Michelle Wu, the 36-year-old daughter of Taiwanese immigrants, made history Tuesday night, defeating fellow city councilor Annissa Essaibi George to become the first woman and the first Asian American elected mayor of Boston. For nearly 200 years, Boston has elected only white men to the top office.
“On this day, Boston elected your mom, because from every quarter of this city, Boston has spoken,” Wu said. “We are ready to be a Boston for everyone.”
Essaibi George conceded the race just after 10:20 p.m. Tuesday night, congratulating Wu on her victory and noting the history she’s made.
“I know this is no small feat. You know it’s no small feat,” Essaibi George. “I want her to show the city how mothers get it done.”
It marks the fifth-straight general election where Wu garnered more votes than Essaibi George citywide, including four at-large city council races where they faced off since 2013. Wu also ran well ahead of Essaibi George in September’s preliminary election in a larger field of candidates.
Essaibi George, 47, a former Boston public school teacher, focused her campaign on improving the city’s schools, public safety and a promise to resolve the crisis of homelessness and addiction playing out at the South End intersection of Massachusetts Avenue and Melnea Cass Boulevard, also known as “Mass. and Cass.” She promised to be a mayor “who does the work.”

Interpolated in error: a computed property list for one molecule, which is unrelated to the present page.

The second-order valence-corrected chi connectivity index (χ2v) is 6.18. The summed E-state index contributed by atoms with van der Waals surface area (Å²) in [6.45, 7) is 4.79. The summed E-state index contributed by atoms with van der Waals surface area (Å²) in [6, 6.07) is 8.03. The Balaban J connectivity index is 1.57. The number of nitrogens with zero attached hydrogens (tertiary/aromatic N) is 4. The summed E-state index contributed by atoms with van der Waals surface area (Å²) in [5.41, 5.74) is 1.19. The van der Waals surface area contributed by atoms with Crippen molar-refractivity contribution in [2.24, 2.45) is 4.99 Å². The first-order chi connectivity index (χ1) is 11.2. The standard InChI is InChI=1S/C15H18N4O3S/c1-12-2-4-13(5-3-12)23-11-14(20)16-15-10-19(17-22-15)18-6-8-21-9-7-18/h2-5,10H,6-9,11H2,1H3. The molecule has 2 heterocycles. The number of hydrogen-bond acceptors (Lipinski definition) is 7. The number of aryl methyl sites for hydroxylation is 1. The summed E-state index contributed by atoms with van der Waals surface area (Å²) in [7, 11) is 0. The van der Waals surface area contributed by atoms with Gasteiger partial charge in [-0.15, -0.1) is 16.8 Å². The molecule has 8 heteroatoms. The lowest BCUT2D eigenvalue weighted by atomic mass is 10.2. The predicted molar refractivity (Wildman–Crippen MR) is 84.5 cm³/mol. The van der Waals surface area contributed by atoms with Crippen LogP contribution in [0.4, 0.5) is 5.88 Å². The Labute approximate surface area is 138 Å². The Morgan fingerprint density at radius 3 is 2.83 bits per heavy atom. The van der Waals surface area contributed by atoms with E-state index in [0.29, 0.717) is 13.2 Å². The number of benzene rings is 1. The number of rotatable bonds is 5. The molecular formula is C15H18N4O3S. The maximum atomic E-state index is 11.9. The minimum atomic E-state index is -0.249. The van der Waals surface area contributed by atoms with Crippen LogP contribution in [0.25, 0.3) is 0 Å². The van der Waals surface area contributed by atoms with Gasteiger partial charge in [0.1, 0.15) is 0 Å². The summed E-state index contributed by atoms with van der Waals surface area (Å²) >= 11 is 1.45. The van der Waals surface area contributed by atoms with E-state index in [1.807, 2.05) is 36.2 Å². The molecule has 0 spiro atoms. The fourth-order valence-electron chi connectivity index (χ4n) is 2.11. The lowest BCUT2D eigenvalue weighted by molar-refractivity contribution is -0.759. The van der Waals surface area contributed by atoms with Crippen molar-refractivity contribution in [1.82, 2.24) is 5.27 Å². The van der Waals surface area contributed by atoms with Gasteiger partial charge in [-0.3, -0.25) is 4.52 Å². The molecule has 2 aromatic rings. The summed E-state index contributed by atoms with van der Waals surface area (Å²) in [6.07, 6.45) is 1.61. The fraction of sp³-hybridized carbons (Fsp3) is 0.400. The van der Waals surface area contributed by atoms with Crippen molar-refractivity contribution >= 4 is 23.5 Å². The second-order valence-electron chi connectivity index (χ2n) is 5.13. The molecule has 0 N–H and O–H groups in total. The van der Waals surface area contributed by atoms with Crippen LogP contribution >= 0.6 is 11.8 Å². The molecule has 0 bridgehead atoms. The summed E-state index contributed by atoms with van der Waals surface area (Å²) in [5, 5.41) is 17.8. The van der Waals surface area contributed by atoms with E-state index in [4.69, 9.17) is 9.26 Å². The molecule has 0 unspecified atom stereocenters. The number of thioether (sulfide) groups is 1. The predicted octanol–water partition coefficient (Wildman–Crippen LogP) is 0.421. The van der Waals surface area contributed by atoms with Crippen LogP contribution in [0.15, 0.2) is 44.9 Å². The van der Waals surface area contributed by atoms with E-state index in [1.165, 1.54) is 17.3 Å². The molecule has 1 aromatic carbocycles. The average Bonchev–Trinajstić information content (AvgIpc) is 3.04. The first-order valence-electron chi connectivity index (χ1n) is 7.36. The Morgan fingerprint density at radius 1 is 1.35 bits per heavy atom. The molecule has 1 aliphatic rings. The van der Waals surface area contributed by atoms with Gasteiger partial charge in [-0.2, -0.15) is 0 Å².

“It’s not sexy; it’s not glamorous,” Essaibi George said in a debate last month on NBC Boston. “We’ve got to make sure that we’re filling pot holes, repairing our sidewalks, building playgrounds, picking up the trash and turning on the lights.”
Essaibi George’s back-to-basics approach to being mayor appealed to Nick Shumacher of Dorchester, who said Wu promised more than she can realistically delver.
“George’s positions were a little bit more concrete, or grounded,” Shumacher said. “They seemed a little bit more realistic to me, especially because she lives right here [in Dorchester].”
Among the most important issues for Shumacher was “Mass. and Cass.” He said it seemed George had a “much clearer plan” for the area.
Teddy Ahern of Dorcheser, said he voted for Essaibi George because she grew up in Boston, unlike Wu, who was raised in Chicago.
“I don’t want a person from Chicago coming into my city and saying, ‘Oh, I’ll use this as a stepping stone,’ ” Ahern said. “She’s promising things she can’t deliver.”
But voters overwhelmingly opted for Wu’s more ambitious agenda, despite Essaibi George’s claims that it is unworkable and costly. Wu offered voters a progressive wish list that includes universal pre-K, affordable child care, free public transportation and local version of the Green New Deal, which includes more trees and electric school buses to improve the environment, but also initiatives to attack poverty and close the racial wealth gap.
“I voted for Michelle because she understands that affordable housing is housing ownership,” said Laurel Radwin, who cast her vote for Wu on Tuesday. “The only way to decrease the racial wealth gap is through…